Lone Star Gridiron

After Friday Night Lights

When the Games Ended, Real Life Began. An Unlikely Love Story.

Buzz Bissinger's new Byliner Original, After Friday Night Lights, published today, is the long-anticipated, daringly honest sequel to his now-classic Friday Night Lights. Bissinger writes of his deep and complex twenty-five-year relationship with Boobie Miles, the magical Permian Panthers running back whose rare skills and heartbreaking story helped ignite the Friday Night Lights phenomenon.

"Boobie" Miles, and his experience in Odessa, Texas, was, as Bissinger puts it, "a symbol of everything that was wrong with high school football." The complex friendship between subject and author has deepened over the years and is, Bissinger states, "the most lasting legacy of Friday Night Lights, or at least the legacy I care about most."

Heading into the 1988 season, Miles looked like a star-in-the-making, a sure bet to ascend to college and the NFL. Abandoned by his mother, beaten by his dad, he had scraped through a rough upbringing, but it appeared that success on the field was soon to redeem his pain. Then, in a meaningless preseason scrimmage, Boobie blew out his knee. By midseason he was off the team, no longer needed by his coaches, who had found themselves a new running back.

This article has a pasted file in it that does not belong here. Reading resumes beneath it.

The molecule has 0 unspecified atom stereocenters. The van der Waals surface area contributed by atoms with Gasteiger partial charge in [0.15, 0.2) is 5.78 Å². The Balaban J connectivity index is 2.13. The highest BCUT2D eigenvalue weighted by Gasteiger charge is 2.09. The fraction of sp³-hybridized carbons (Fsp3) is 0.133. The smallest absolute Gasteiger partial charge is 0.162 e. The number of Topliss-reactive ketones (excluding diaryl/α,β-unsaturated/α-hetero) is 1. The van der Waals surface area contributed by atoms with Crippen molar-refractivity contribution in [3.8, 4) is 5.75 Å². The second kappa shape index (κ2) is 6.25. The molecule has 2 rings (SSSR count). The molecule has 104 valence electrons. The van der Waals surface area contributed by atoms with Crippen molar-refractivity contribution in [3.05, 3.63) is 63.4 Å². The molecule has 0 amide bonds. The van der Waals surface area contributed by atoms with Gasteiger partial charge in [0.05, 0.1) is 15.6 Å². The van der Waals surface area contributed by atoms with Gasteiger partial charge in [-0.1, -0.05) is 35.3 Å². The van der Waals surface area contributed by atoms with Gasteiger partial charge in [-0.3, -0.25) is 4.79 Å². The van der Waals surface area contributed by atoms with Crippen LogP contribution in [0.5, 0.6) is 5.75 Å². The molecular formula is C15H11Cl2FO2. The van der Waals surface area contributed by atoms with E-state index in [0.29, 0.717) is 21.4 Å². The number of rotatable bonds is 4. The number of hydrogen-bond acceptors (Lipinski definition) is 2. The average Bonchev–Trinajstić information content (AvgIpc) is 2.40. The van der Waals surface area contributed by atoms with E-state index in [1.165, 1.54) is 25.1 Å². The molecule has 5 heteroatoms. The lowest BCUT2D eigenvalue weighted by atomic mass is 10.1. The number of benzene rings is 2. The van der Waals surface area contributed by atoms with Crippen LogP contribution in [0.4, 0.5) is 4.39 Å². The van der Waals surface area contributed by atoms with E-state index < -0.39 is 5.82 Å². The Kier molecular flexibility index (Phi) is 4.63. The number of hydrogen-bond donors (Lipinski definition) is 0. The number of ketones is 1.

After Friday Night Lights follows Boobie through the dark years he suffered after his injury right up to a hopeful present. It is the indelible portrait of the oddest of enduring friendships: that of a writer and his subject, a "neurotic Jew" and a West Texas oil-field worker, a white man raised in privilege and a black man brought up in poverty and violence, and a father and his "fourth son." Their story encompasses the realities of race and class in America and reveals with heartbreaking accuracy how men rise again after their dreams are broken.

H.G. "Buzz" Bissinger is the Pulitzer Prize–winning author of the bestselling books Friday Night Lights, A Prayer for the City, and Three Nights in August.

What are your thoughts?